Spring gave me little to no warning. I opened the screen door a couple of days ago and bam! Tender green shoots dotting the ends of the tree branches, a warm and thick breeze with a exclamation point of moisture at the end of it. Things turn so quickly and we can’t fall asleep for an instant or we miss the start of another season. I’m beginning to feel acutely aware of how few springs I realistically have left – probably thirty or so if I’m lucky. They are born and die so fast here. And it is rarely a real spring, but only a sort of hurried prelude to summer, no longer than a typical Scriabin piano prelude and just as full of stormy twists and turns. Much rain is forecast for the next two weeks, and the skies are boiling with darting grays, whites and blues.
My speed workout at the track this morning was under a shifting, nervous heaven with a small, anxious wind insistently tapping at my face and back. I ran alone, as I do most of my runs, and thought back to my run on Saturday. That day I ran a different route on a whim and passed a number of what I guessed were runner training groups – clumps of 10-15 people spaced 2-3 minutes apart, running toward me on the opposite side of the road. I don’t know what organization or running program they were affiliated with (probably not with the store where I work, because I didn’t recognize any of the group leaders), but they were very active and chatty, calling out words of warning when cars approached and carrying on lively conversations with each other.
I have never been someone to run with a group. I do understand that some people get a great deal of support and motivation from running with others, and that for some people running is a highly social activity. For me it was always a journey inward. When I began running in high school it was, in retrospect, a way for me to sort out all of the chaos in my fevered young brain and come to grips with my world and myself. I loved running alone down deserted country roads, with only the cows in adjacent fields for company (always eyeing me a bit nervously – I’m sure I was one of the first, if not the first, running human many of them had ever seen). My parents loved me and watched me very closely, and I suppose running was a way to be entirely on my own for awhile, with no one asking about my plans or my well-being, or judging what I was doing and offering helpful suggestions. It was a run to freedom, and a run to my self. Running is still very much that way for me, and even more so now that I am no longer racing.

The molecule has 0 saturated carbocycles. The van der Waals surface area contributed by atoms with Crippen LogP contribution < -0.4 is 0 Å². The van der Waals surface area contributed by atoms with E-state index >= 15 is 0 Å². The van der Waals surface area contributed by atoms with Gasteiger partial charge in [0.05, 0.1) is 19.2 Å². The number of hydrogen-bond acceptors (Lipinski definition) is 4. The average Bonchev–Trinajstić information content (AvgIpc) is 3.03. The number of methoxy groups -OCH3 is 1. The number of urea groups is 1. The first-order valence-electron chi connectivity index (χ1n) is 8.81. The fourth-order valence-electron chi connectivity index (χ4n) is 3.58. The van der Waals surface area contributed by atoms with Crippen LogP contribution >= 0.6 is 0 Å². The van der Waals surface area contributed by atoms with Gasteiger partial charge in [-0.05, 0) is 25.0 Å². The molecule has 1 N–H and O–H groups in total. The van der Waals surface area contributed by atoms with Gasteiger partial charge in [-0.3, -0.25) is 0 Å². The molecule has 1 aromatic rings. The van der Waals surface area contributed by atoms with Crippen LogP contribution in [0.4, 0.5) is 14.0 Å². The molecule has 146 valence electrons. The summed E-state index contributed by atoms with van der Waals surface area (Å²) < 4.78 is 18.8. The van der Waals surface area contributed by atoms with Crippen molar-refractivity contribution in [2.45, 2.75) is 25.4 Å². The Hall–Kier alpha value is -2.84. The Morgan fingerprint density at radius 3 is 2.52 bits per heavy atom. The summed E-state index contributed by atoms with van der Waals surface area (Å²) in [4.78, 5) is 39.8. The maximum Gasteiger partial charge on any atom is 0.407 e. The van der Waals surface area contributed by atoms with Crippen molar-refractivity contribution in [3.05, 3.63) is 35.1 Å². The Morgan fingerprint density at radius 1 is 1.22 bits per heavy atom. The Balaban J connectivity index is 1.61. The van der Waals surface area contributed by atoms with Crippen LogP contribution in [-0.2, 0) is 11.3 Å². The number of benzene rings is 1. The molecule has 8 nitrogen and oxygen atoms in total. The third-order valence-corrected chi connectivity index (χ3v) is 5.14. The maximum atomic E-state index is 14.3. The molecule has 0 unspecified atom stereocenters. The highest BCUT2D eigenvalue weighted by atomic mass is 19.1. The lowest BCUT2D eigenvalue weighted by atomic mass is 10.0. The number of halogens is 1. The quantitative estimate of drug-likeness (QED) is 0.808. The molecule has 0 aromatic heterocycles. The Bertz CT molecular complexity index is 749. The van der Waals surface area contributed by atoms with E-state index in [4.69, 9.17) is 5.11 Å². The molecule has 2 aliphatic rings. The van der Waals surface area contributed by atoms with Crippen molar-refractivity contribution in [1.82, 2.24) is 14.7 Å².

Yesterday members of our sangha sat together at a new temporary location. Our old zendo, our sangha home for many years, has been sold and we are looking for a new, more centrally located property to call home. The possibilities for growth and bringing the dharma to more people in our area are tremendous, but the challenges of finding a suitable new place won’t be easy. I was soothed by the floor of the temporary zendo, which had a pattern in its wood reminiscent of the old zendo floor that we had walked over together in kinhin so many years. Sitting together, breathing together, was reassuring and healing in this somewhat unsettled time in our Zen community.
When sitting zazen I enjoy sitting alone and in a group equally – both have a different energy but both are very nourishing. I don’t know why I have never felt the same about running. While I feel connected to the larger worldwide “sangha” of runners, share their personal triumphs and setbacks, and even understand them from a new perspective as I help fit them in running shoes, I still prefer running alone. Running is still my personal journey inward, something I cannot bring myself to share directly. In some ways, it is even more private to me than zazen. I suspect that, for as long as I can do it, it will always be so – perhaps even more so as years go by. And, more than ever, I am aware of their going.
Nothing reveals the fragility of life more than a run in this weather – the trees bursting with new life even as the last dead leaves are ripped from them and blown into the path of my onrushing feet. The sky, flashing with appearings and disappearings over and over, the wind chasing its own tail like a crazed animal. Hardly a time of gentle flowering, but instead a jerky, confused series of brutally rapid disruptions across the heavens and earth, thunderstorms and tornadoes. It is a very alive time, a chance to stand in the seething cauldron of creation and experience it fully. We’re lucky to be able to meet it head on if we choose. And we should.